Abstract

A one-dimensional semi-implicit semi-Lagrangian (SISL) linear model and a nonlinear SISL global shallow-water model are employed to investigate the sensitivity of the solutions on (i) the order of interpolation applied at the departure points, (ii) trajectory uncentering adopted in recent studies to suppress computational gravitational noise, and (iii) the optimal truncation conditions.

The linear model results show that the truncation errors associated with the semi-Lagrangian (SL) part of the SISL scheme dominate the error characteristics when the estimates of the departure point values are based on linear or quadratic polynomial Lagrangian interpolation. In these two cases, the rate of error growth is large and may significantly exceed the acceptable levels in operational numerical weather prediction. Application of cubic interpolation drastically reduces the overall truncation errors, and the accuracy is well within the acceptable range. In contrast with the schemes based on lower-order interpolation (linear or quadratic), the authors show that the truncation errors in the cubic interpolation case are almost entirely due to the semi-implicit (SI) part of the SISL scheme. It is apparent from the results that application of higher-order interpolation would not significantly improve the overall accuracy for fixed resolution in space and time. In the case of planetary-scale waves, uncentering tends to impose a more stringent upper limit on the choice of the size of time step compared to the fully centered scheme. Unlike the Eulerian numerical formulation case. this constraint arises from accuracy considerations rather than stability limitations. Therefore, although trajectory uncentering has recently been shown to be effective in suppressing undesirable gravitational computational noise, it must he applied cautiously as it may also degrade the low-frequency component of the flow that one wishes to preserve and predict. The synoptic-scale waves are relatively less sensitive to the damping associated with uncentering. For large-scale waves, use of coarser spatial resolution may even result in improved accuracy, provided that the size of the time step is chosen appropriately.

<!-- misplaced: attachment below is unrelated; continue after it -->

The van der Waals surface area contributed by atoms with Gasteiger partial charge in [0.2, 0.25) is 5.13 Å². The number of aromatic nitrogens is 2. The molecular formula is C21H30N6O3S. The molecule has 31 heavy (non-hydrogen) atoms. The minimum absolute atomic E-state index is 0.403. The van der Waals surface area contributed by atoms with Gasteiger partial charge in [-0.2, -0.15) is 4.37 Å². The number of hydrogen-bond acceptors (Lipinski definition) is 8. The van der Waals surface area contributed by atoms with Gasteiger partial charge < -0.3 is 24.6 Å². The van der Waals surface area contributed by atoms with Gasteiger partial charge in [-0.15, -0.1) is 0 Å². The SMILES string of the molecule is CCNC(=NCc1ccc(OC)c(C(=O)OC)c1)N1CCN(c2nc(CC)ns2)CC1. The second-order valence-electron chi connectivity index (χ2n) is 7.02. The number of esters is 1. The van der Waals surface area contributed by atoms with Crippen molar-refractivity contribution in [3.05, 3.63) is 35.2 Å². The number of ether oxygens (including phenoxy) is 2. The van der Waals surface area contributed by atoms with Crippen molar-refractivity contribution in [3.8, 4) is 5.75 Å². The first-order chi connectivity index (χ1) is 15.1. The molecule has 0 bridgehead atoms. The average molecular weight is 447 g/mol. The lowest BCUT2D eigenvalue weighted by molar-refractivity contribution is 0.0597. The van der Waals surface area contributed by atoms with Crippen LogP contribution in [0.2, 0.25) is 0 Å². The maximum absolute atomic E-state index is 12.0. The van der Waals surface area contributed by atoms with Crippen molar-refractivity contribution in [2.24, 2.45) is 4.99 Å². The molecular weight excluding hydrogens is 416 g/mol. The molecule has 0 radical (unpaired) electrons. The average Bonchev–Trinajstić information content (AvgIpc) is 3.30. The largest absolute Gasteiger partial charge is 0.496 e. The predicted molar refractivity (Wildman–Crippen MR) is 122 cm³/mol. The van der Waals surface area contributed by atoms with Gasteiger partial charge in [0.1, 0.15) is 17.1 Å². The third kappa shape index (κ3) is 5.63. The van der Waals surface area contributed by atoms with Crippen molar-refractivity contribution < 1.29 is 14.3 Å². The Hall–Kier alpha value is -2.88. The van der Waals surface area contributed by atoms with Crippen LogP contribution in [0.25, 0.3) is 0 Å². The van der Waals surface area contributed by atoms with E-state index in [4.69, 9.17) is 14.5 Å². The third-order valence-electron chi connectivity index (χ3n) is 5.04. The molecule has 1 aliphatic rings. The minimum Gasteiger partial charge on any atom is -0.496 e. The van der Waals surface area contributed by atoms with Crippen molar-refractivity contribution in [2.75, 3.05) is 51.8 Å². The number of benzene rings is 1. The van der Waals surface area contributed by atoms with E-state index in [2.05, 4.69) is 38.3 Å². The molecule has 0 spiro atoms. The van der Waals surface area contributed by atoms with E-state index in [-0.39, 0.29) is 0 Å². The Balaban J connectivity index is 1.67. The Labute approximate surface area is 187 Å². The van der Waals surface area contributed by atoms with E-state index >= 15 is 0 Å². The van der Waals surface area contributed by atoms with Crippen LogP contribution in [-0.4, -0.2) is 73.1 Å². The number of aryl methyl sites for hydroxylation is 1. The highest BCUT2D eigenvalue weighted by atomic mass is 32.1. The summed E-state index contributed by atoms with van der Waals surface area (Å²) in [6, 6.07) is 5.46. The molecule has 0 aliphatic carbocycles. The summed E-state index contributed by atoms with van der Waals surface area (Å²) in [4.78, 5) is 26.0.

Turning to the shallow-water model formulation, two kinds of simulations are performed to investigate the accuracy of the semi-Lagrangian numerical scheme. The method of prescribed solutions is adopted by introducing a forcing term in the mass continuity equation such that Rossby-Haurwitz functions are exact analytic solutions to the modified form of the shallow-water equations. We adopt the Arakawa C grid with a uniform grid size in the zonal and meridional directions of approximately 1.4°. The initial conditions are composed of planetary-scale Rossby-Haurwitz solutions and dominated by wavenumber 4 (R = 4). The first category of experiments consists of ten 5-day simulations. The Rossby-Haurwitz “exact” solutions for the modified shallow-water equations are adopted as the reference fields for assessing the model performance. Therefore, any departure of the numerical solution from the analytic solution represents a measure of the model error. As the size of the time step is increased, first the error decreases until it attains a minimum at approximately Δt = 30 min and then it begins to increase monotonically with further increase in the size of the time step. This development is also consistent with the results based on the analysis of the linear model. The second kind of experiment consists of another set of ten 5-day simulations based on the traditional identical-twin model design approach in which the control or “truth” run is based on a small time step of 10 min. In the rest of the runs under this category, the spatial resolution is again held fixed while the size of time step is progressively increased in each subsequent simulation from Δt = 10 min up to Δt = 120 min. The results show a monotonic relationship between the size of the time step and the global average rms error at day 5, with the larger time steps exhibiting greater error. We observe a regime of minimum error growth with increasing size of the time step in the intermediate range between 0.5 and 1.0 h. Based on the comparison between the results from the two categories of simulations, we infer that the results based on the identical twin experiment design could portray a misleading representation of the true truncation errors. We further note that the range of the size of time steps corresponding to the minimum numerical truncation errors in the first category of simulations coincides with the range of time steps, which exhibit minimum error truncation growth associated with the second category of experiments. This may eventually lead to the development of a practical procedure for identifying the optimal truncation conditions when the exact solutions to the governing system of equations are not known.